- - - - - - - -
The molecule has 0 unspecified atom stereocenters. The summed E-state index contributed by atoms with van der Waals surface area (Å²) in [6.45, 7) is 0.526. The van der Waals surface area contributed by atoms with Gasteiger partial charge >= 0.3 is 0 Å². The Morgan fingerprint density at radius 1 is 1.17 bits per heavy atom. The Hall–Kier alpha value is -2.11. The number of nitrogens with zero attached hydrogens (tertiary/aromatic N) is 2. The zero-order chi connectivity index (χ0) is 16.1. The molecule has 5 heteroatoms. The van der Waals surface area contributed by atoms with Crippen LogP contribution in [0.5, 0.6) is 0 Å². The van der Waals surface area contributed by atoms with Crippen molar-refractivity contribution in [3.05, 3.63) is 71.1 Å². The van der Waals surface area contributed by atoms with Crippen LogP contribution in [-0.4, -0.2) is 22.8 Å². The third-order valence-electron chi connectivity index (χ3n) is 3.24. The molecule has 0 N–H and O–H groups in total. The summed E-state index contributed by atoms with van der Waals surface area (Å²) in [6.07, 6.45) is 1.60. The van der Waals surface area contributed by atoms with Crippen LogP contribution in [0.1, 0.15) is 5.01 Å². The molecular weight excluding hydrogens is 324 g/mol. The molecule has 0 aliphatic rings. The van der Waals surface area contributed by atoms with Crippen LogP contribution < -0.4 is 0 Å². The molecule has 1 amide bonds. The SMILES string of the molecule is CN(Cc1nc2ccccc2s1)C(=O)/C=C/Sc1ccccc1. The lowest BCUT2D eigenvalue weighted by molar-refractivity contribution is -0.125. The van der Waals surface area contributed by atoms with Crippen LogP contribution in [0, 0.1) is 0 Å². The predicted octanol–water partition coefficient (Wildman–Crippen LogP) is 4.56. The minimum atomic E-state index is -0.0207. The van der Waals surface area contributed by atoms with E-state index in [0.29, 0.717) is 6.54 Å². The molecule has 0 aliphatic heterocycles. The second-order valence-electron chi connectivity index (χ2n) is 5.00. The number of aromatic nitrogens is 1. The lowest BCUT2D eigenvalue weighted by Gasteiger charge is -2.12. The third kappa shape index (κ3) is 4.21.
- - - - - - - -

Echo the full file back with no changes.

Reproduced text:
The molecule has 0 unspecified atom stereocenters. The summed E-state index contributed by atoms with van der Waals surface area (Å²) in [6.45, 7) is 0.526. The van der Waals surface area contributed by atoms with Gasteiger partial charge >= 0.3 is 0 Å². The Morgan fingerprint density at radius 1 is 1.17 bits per heavy atom. The Hall–Kier alpha value is -2.11. The number of nitrogens with zero attached hydrogens (tertiary/aromatic N) is 2. The zero-order chi connectivity index (χ0) is 16.1. The molecule has 5 heteroatoms. The van der Waals surface area contributed by atoms with Crippen LogP contribution in [0.5, 0.6) is 0 Å². The van der Waals surface area contributed by atoms with Crippen molar-refractivity contribution in [3.05, 3.63) is 71.1 Å². The van der Waals surface area contributed by atoms with Crippen LogP contribution in [-0.4, -0.2) is 22.8 Å². The third-order valence-electron chi connectivity index (χ3n) is 3.24. The molecule has 0 N–H and O–H groups in total. The summed E-state index contributed by atoms with van der Waals surface area (Å²) in [6.07, 6.45) is 1.60. The van der Waals surface area contributed by atoms with Crippen LogP contribution in [0.1, 0.15) is 5.01 Å². The molecular weight excluding hydrogens is 324 g/mol. The molecule has 0 aliphatic rings. The van der Waals surface area contributed by atoms with Crippen LogP contribution < -0.4 is 0 Å². The molecule has 1 amide bonds. The SMILES string of the molecule is CN(Cc1nc2ccccc2s1)C(=O)/C=C/Sc1ccccc1. The lowest BCUT2D eigenvalue weighted by molar-refractivity contribution is -0.125. The van der Waals surface area contributed by atoms with Crippen LogP contribution in [0, 0.1) is 0 Å². The predicted octanol–water partition coefficient (Wildman–Crippen LogP) is 4.56. The minimum atomic E-state index is -0.0207. The van der Waals surface area contributed by atoms with E-state index in [0.29, 0.717) is 6.54 Å². The molecule has 0 aliphatic heterocycles. The second-order valence-electron chi connectivity index (χ2n) is 5.00. The number of aromatic nitrogens is 1. The lowest BCUT2D eigenvalue weighted by Gasteiger charge is -2.12. The third kappa shape index (κ3) is 4.21.